KUALA LUMPUR, Malaysia – The Tourist Refund Scheme (TRS) under the Goods and Services Tax (GST) to be introduced in April 2015 can contribute to greater number of tourist arrivals.
The Dean of the Hotel Management and Tourism Faculty at Universiti Teknologi MARA (UiTM) in Shah Alam Assoc Prof Dr Mohamad Abdullah Hemdi opined that as TRS allowed tourists to reclaim the GST paid, they would not curtail on their spending during their stay in the country.
“TRS is only applicable for the goods taken out of Malaysia by the tourist and does not apply on services or products paid for and utilised in Malaysia including hotel and food bills, and etc.
“Tourists should ensure the tax invoice is handed over with the purchase receipt to support the refund process. This scheme, however, is only applicable for tourists who use air transport and have spent a minimum of RM300 including of taxes at approved outlets,” he told BERNAMA.
According to the Royal Malaysian Customs GST Division Deputy Director, Tan Sim Kiat, the department is now in the process of choosing the TRS agents, who were responsible in identifying the outlets to refund the tax to the tourists.
The agents would identify the outlets to establish partnerships before GST is implemented on April 1, 2015.
“After the outlets are identified, the visitors could head to the respective outlets to buy duty free goods. When they buy the duty free goods to take back with them, they can reclaim the taxes, that will be refunded by the TRS agent,” he said when met at the 2014 National GST Conference, in July.
Mohamad Abdullah said zero rated goods (after the TRS) would make Malaysian goods more competitive at the global stage.
The tax rebate promotion for tourists and an efficient tax reclaim process will help make Malaysia a shopping destination and draw more tourists.
“GST will help reduce costs in conducting business in Malaysia and at the same time will enhance the competitiveness of the country’s tourism sector.
“Though the GST rate of six percent in Malaysia is reasonable, we should not forget our neighbours who may try to enhance their competitiveness by bringing down the tax rate in drawing visitors to their respective countries,” he said.
THE RATES STREAMLINED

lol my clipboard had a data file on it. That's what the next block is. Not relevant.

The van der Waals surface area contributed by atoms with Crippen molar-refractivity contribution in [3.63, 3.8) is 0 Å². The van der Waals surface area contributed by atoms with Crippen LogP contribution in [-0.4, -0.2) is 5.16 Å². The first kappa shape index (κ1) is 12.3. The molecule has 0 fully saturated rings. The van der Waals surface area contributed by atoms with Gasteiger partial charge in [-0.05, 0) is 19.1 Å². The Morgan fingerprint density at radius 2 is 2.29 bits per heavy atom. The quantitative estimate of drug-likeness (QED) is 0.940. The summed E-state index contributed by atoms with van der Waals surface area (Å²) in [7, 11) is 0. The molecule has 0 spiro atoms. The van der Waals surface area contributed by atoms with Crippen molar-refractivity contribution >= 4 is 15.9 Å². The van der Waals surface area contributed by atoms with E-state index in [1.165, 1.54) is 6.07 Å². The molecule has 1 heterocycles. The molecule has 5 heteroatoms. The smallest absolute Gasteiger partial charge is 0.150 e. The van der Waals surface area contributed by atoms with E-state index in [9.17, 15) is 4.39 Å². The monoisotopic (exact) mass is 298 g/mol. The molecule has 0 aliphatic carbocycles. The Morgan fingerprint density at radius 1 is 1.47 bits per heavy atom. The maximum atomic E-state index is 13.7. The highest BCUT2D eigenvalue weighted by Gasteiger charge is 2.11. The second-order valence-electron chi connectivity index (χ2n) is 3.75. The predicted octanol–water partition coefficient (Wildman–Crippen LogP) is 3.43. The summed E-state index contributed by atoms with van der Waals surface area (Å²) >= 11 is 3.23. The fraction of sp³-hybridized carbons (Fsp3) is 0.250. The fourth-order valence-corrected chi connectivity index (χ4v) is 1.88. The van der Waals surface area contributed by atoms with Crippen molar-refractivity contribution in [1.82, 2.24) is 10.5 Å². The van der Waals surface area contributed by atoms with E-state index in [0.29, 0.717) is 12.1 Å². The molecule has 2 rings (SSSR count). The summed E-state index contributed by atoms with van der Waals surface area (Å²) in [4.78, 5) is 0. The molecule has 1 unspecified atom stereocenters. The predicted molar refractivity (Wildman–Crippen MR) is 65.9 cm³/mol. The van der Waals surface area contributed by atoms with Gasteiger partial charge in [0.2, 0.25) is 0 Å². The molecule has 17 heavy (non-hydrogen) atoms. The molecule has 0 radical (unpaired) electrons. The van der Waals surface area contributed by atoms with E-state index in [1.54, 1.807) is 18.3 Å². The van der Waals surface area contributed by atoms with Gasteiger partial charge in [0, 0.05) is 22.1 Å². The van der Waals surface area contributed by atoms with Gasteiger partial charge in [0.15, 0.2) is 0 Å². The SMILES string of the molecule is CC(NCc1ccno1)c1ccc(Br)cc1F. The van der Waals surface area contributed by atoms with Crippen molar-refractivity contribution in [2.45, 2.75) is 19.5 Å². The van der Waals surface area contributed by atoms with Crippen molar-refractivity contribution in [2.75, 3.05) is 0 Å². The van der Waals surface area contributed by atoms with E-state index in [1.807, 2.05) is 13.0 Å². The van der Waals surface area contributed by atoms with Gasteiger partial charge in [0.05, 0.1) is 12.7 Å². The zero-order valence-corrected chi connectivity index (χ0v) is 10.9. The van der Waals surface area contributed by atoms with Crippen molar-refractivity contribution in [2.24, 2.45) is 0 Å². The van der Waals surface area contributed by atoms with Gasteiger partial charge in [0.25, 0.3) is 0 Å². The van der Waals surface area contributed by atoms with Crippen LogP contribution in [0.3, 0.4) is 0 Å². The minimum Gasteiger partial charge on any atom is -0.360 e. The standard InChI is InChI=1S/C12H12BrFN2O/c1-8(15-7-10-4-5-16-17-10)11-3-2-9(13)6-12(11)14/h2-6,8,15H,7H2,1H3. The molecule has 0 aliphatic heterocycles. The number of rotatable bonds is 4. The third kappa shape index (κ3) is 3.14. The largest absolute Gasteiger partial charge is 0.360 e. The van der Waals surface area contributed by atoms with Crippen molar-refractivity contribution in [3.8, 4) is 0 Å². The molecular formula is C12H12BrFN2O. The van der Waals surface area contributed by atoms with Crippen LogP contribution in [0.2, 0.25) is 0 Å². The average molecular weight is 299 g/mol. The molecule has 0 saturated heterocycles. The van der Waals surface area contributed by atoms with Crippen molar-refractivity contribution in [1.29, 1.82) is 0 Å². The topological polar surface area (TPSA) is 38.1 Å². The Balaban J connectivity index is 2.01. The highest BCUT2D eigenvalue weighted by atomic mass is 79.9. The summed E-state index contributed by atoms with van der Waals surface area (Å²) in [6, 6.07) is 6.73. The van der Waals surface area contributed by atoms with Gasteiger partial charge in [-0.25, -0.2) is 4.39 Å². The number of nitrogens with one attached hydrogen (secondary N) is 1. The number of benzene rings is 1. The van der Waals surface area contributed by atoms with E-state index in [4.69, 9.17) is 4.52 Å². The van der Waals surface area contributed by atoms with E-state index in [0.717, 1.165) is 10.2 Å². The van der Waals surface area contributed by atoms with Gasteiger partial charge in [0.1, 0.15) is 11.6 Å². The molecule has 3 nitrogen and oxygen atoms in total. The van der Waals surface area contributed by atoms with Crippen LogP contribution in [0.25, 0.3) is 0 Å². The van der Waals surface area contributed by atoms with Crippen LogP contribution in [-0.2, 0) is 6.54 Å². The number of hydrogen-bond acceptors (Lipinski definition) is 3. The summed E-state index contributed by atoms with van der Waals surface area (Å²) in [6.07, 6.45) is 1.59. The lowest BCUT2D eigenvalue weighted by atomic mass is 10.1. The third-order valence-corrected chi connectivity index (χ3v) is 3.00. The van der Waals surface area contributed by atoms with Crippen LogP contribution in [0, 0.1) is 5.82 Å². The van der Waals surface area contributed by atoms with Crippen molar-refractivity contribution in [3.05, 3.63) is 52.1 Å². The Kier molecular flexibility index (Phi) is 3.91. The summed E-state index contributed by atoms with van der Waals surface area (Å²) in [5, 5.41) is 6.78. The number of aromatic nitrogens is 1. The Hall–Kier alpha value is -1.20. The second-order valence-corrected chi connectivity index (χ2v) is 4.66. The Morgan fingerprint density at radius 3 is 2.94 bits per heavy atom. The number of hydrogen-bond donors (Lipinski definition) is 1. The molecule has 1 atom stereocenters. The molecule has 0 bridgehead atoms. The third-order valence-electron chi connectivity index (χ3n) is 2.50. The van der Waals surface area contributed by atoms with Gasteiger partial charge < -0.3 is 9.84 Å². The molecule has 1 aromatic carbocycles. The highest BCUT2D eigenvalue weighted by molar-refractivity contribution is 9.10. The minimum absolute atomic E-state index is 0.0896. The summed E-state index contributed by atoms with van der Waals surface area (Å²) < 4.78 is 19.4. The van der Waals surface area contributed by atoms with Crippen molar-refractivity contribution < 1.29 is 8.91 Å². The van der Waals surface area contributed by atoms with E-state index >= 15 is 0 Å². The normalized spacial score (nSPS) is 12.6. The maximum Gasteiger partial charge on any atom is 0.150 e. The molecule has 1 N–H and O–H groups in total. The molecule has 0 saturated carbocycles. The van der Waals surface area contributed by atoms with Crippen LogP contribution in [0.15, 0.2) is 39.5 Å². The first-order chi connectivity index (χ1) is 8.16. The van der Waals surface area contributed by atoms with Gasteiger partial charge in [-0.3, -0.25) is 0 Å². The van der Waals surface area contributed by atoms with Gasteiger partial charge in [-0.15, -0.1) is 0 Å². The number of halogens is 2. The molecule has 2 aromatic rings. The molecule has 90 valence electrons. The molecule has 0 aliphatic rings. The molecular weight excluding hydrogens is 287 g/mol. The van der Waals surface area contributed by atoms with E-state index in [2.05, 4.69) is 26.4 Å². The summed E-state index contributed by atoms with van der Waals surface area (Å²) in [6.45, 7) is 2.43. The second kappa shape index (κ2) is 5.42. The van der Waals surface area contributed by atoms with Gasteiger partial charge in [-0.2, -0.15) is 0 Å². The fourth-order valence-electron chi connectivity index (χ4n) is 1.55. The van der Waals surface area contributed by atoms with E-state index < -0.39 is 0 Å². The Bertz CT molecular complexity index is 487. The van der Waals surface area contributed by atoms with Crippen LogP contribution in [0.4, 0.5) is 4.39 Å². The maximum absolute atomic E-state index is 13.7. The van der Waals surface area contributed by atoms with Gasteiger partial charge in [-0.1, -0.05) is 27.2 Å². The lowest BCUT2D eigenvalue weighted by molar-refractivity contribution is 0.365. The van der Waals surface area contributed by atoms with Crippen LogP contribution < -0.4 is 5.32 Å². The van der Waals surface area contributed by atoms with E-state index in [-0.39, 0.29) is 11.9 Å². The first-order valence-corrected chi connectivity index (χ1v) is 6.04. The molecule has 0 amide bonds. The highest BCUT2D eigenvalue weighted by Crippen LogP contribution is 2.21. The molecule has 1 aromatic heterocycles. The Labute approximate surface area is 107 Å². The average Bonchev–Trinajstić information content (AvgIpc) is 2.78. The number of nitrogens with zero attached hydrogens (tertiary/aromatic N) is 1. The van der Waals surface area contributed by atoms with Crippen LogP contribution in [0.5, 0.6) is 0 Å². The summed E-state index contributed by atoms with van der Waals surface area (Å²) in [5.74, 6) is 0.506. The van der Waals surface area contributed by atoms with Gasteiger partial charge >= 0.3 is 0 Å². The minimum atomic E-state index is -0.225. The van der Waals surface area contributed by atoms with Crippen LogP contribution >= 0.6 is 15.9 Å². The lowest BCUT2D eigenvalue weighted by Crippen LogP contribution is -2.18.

An international business management lecturer at Universiti Utara Malaysia Prof Dr Mohamad Hanapi Mohamad said in Europe, visitors were allowed to reclaim their Value Added Tax (VAT) on their purchases and local services.
Therefore, he opined that TRS could be implemented effectively if all purchases were done with receipts and invoices that state the VAT of GST rates.
Speaking of the GST rates in Malaysia, Mohamad Abdullah said the six percent is the lowest among the ASEAN nations and it could drive the nation towards greater competitiveness.
Nonetheless, he admitted that the rates could affect the tour operators’ costing, when the additional costs were transferred to the tourists thus pushing up the price of tourism services.
“However, there is also a likelihood that the GST cost could be absorbed by tour operators so that they could compete,” he said adding that the tourism industry is highly sensitive to pricing wars.
THE INDUSTRY STAKEHOLDERS
Touching on ways to draw more tourists after the GST comes into force, he said the main thing that one has to ensure is that the tour operators avoid raising prices indiscriminately on the pretext of GST.
He said the accurate information and a transparent and an effective GST management would provide a helping hand for the industry.
The Ministry of Tourism and Culture, he said should cooperate with the GST Monitoring Committee to ensure tour industry players avoid manipulating tourists with wrong information on GST.
“I support the government’s effort of establishing the GST Monitoring Committee in ensuring GST implementation. The committee should ensure the policies, laws and guidelines relating to GST are sufficient and should monitor the implementation by the respective agencies,” he said.